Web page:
They were putting him in timeout at school, but he didn't seem to mind that, either, because it was one of the rare times he got individual attention. We devised an incentive program with his teachers. If you don't bite, we told him, you'll get ice cream. But after a couple of days of ice cream, he was sated, and he'd bite again. They told us to start sending him to school with a family picture in his pocket. If he bit they'd take the picture away. This worked for about three days. That's when we got called in for the conference.

There's no cataloging the feeling of helplessness that washed over Regina and me then. Our child was being expelled. From preschool. What had we done wrong?

The teacher said she felt "sick" about this. She'd had to talk to her boss, the school's director. The boss came to class and said, "Him? How could he be trouble? He looks like a little Botticelli... "

"He's smart as a whip," she said. "I can see it in his eyes when I talk to him. He understands everything. He just has problems with impulse control. Maybe you should get him some clay," she said. "Something he can pound his aggression into. Or find him a nanny who can give him individual attention."

I wanted to say: He already has clay, superstar. And do we look like we can afford a nanny? Instead, I said... "Can we just have until June 1?"

On the drive home, Regina and I could barely keep from weeping. Our respective families were 1,000 miles away in either direction. We were terrified at the prospect of a summer without help. The irony was that we don't have the $1,500 it would have cost to warehouse Elijah through September, so we might have had to pull him out anyway. But now we've been forced into the challenge of caring for a smart, stubborn, high-strung 2-year-old. We love him very much, but that's not the kind of work either of us wants, at least not full time.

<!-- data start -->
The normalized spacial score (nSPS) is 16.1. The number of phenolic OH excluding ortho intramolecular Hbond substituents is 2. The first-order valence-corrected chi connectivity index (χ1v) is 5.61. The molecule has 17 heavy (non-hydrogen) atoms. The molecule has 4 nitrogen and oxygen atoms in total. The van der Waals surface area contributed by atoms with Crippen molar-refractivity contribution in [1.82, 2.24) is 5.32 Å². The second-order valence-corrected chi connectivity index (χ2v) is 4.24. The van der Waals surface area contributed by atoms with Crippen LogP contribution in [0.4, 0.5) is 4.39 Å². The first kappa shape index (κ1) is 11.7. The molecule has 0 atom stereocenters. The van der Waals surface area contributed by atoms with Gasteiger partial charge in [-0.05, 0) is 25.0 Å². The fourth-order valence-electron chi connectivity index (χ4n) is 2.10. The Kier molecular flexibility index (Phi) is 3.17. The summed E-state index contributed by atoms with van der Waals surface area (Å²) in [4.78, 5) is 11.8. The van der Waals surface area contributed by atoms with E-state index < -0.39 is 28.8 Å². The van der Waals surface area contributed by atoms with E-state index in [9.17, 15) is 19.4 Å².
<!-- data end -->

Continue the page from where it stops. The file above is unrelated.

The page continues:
Later at home, Regina had this to say, through tears.

"I feel like a bad mother!" she said. "I don't want to spend all summer with him! He's difficult! He's a difficult child! He wants too much from me. And you're going to go crazy if he's around all the time. Our marriage always suffers when he's home!"

"So our marriage has to suffer," I said.

"This is a fiasco," she said.
In our minds and in our hearts, Regina and I silently wished the summer away.

When I read this story my first thought was that poor little boy. I know the kids he's biting are the ones in pain, but his pain is just as real, if not as immediately evident.
A sound smack on the backside would make it clear to little Elijah that biting hurts and not just those being bitten.
Then a major reality alert for his parents.
"We love him very much, but that's not the kind of work either of us wants, at least not full time."
Apparently someone failed to tell these two incredibly selfish adults, children ARE a full time job. Not just something to take out and play with for a couple of hours a day.
How said is it when one can say "They were putting him in timeout at school, but he didn't seem to mind that, either, because it was one of the rare times he got individual attention"?
He's an ONLY child for pete's sake. He should be getting tons of attention.
There is so much more I can say on this, but I'm going to reserve that for tomorrow. This post is already way long.
Personally I think 99% of what is wrong with our children and our society today can be found right here in this man's tale of woe. What I'd like is your response. If you think it's too long for comments then how about posting something on your blog.